Spend a few days collecting seeds from outside (pine cones, berries), everything bagels (poppy, sesame), and fruits and vegetables such as pumpkin, squash, apples, green peppers, tomatoes, lemons, avocados … the list is endless. Once you have a good amount of seeds collected, sort them into different containers or into the compartments of an ice tray. Spend time with your kids investigating the seeds. Examine them through a magnifying glass, feel whether they are hard or squishy, crack open the big ones, and have children guess what food or plant it came from. Do research together on how each grows from seed to plant, and then how it becomes food on the table.
As plants mature they produce seeds. Whether it be lettuce that has bolted and is flowering, or weeds that have gotten very large, plants are “going to seed” throughout the garden during the fall. Historically, farmers have saved seeds. Many resources exist to help teachers and children save seeds for the next growing season. Seed Savers Exchange, an organization dedicated to promoting saving seeds, offers many tips and how-to’s at seedsavers.org.
Regrow Your Food Scraps
Autumn Bingo Did you know you can re-grow some vegetables from food scraps right in your own kitchen? This is a great way to teach your kids about growing food and reusing things to make less waste. Scallions, head lettuce, and celery are good starter scraps to get your little one’s attention right away. Simply place the root ends of the scraps in water, change out the water every other day, and keep in sunlight if possible. You will see small celery stalks and whole ready-to-eat scallions begin to grow within days.
Once you and your child are certified experts at growing scallions, move on to bigger and more challenging projects. Plant the scallion, lettuce, and celery sprouts into small pots of soil to see full growth. Sprout onions, sweet potatoes, ginger, garlic, lemongrass, or even an avocado seed. This activity will show your child how easy, rewarding, and fun gardening can be, as well as teach them about waste management and being resourceful.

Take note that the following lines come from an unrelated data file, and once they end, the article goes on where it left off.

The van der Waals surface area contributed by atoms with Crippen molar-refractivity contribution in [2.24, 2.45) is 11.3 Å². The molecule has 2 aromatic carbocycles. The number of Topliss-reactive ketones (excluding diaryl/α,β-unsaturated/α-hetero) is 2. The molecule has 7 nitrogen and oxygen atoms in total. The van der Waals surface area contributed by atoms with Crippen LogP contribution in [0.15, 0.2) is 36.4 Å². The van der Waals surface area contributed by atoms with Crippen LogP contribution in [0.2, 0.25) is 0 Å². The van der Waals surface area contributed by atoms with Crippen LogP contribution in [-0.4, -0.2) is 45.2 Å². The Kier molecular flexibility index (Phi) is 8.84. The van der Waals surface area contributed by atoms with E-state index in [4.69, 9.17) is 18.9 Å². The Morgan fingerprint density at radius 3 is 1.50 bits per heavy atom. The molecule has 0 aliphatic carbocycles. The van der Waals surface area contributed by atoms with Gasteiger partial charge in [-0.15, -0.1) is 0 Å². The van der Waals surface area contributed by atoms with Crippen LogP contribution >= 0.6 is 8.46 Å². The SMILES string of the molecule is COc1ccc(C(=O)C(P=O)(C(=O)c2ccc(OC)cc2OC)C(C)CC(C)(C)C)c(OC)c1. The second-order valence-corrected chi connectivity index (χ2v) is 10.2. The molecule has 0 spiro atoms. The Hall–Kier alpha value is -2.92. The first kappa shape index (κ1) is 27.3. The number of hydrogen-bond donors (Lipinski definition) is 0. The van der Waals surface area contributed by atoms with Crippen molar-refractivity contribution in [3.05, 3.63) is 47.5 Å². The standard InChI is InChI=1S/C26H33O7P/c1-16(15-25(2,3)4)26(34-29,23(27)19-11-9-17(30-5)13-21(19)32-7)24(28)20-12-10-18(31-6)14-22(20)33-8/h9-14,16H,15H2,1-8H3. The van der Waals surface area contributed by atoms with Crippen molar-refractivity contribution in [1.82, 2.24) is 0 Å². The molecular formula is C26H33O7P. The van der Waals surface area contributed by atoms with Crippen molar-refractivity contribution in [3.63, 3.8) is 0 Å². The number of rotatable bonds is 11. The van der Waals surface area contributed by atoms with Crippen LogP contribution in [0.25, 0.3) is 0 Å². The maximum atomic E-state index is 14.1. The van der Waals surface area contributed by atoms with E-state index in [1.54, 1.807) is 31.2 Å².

Cap off your week of Autumnal exploration with our Fall Garden bingo game! Use the bingo card below to keep track of your kids’ fall farm to school activities. Kids should check five consecutive boxes in a row, column, or diagonal to win (bonus points for checking all of the boxes!). Most importantly, have fun! Click here to download a printable PDF Bingo Card that has hyperlinks to helpful resources.
- Use the resources shared above (children’s books, recipes, and activities) to complete some of the bingo squares.
- Challenge another class or household to a bingo tournament! Take photos or videos to document each activity square that your students/kids complete, and share them with each other as you play.
- Keep in mind that the activities your child will be able to participate in will depend on their age.
That’s it for this week. Check back next week for new resources. Click here to access Day by Day resources from past weeks. If you didn’t find what you’re looking for here, please visit our Lesson Plans page.